World should help children with disabilities unlock their potential - UNICEF

by Maria Caspani | | Thomson Reuters Foundation
Thursday, 30 May 2013 16:59 GMT

A boy with a physical handicap known as Andre, 17, sits in his wheelchair beside Jeane Ekotor, 11, at the Center for the Rehabilitation of the Handicapped in Cameroon's capital Yaounde March 16, 2009. REUTERS/Finbarr O'Reilly

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“Their loss is society's loss, their gain is society's gain,” UNICEF says

LONDON (Thomson Reuters Foundation) – Governments should ensure that children with disabilities are not neglected but can achieve their full potential so that both the children and society at large can benefit from their abilities, the United Nations Children Fund (UNICEF) said on Thursday. 

Disabled children are among the most marginalised people in the world, UNICEF said in its annual flagship report. They are the least likely to receive health care and education and they are often victims of discrimination.   

“Too many of us, when we see these children, we focus mainly on their disability and then turn our eyes away rather than focusing on the children and their abilities,” Anthony Lake, UNICEF’s executive director, told Thomson Reuters Foundation.   

“Their loss is society's loss, their gain is society's gain,” he said in a statement. 

The degree and forms of discrimination that children with disabilities face vary depending on the type of disability that affects them and their social status. 

In some cultures, social stigma makes children with disabilities more vulnerable to violence and abuse. 

Many disabled children in developing countries are virtually invisible as their birth often goes unregistered, UNICEF said. Without official recognition, they are cut off from social services and legal protection. 


An estimated 93 million children – or 1 in 20 of those aged 14 or less – live with a moderate or severe disability of some kind, UNICEF said. However, these figures are speculative and dated, the agency added. 

Lack of accurate data is a problem which makes it particularly hard to push the issue of children with disabilities up the global agenda and improve their condition. 

“We need more statistics, more data … the result is that (it) is very hard for governments to focus their efforts when they don’t have the data,” Lake said. 

The political will of national governments is also indispensable to ensure that disabled children’s rights are respected, according to Peter Baxter, AusAID's director general. 

“International conventions are important because they set … minimum standards for countries that sign up to those conventions,” he told Thomson Reuters Foundation. “But signing a convention and demonstrating political will to really implement provisions … is really important in all of this.”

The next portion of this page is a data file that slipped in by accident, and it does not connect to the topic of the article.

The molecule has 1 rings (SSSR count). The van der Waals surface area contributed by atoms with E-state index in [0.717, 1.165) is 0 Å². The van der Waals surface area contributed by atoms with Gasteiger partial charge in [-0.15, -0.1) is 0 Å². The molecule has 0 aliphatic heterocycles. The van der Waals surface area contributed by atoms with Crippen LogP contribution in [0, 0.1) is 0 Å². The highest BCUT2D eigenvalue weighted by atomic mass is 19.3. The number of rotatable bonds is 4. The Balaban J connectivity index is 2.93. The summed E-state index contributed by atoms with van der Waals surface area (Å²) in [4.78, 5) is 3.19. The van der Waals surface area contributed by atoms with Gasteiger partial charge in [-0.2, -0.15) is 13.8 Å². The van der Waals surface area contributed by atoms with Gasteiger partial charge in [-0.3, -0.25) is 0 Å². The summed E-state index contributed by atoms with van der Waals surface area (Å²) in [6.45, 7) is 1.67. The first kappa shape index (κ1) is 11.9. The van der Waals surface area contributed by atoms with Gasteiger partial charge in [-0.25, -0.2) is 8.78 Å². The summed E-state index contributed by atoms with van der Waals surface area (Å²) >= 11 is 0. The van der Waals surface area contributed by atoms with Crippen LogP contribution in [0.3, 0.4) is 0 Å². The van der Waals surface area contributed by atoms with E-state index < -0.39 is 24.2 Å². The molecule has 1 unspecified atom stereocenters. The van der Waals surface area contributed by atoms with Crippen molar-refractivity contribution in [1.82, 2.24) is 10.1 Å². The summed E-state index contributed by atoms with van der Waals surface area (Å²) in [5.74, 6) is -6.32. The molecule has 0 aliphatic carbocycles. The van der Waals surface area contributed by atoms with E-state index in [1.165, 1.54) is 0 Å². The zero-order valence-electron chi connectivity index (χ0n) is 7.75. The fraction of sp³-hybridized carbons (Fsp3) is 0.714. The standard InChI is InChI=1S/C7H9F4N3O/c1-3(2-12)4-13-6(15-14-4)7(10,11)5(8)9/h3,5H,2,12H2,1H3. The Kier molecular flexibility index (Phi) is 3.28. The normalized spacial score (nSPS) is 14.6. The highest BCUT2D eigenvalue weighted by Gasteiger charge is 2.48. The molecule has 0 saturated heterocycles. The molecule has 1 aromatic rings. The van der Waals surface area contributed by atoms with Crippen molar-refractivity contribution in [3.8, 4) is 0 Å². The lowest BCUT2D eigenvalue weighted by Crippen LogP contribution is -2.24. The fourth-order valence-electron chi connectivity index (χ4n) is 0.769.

About one third of countries worldwide have so far failed to ratify the Convention on the Rights of Persons with Disabilities, UNICEF said. The agency urged “all governments to keep their promises to guarantee the equal rights of all their citizens – including their most excluded and vulnerable children.” 


“If you’re a person with disability and you’re a female you’re even more discriminated against,” said Baxter.   

“We see in many societies children kept home from school because of their gender alone and notwithstanding that they have a disability, but if you are a girl with disability … the odds are really stacked against you.” 

Girls with disabilities are less likely to receive food and care, the report said, and they have more difficulties getting an education and finding work. 


In situations of deep poverty and inequality, disabled children face additional challenges because of their impairments and the many barriers that society puts in front of them. 

If the poorest children in the poorest countries in the world are the least likely to be sent to school, children with disabilities in those same communities are even less likely to get an education or even be able to reach the local health clinic, the report said. 

“Of the 61 million children out of school in the world, 24 million are children with disabilities,” Baxter said. In order to achieve the Millennium Development Goal of getting primary education for all by 2015, “we have to address disability”, he added. 

“The key is to get children with disabilities seen more,” Lake said. 

“Everything from sporting events – the Paralympics which have a huge effect when they are shown on television and people can see the children competing so wonderfully – and in regular children’s books to encourage authors to include a child with disabilities.” 

“These children are overcoming adversities every day and that’s why we not only accept them but are inspired by them,” he said. 

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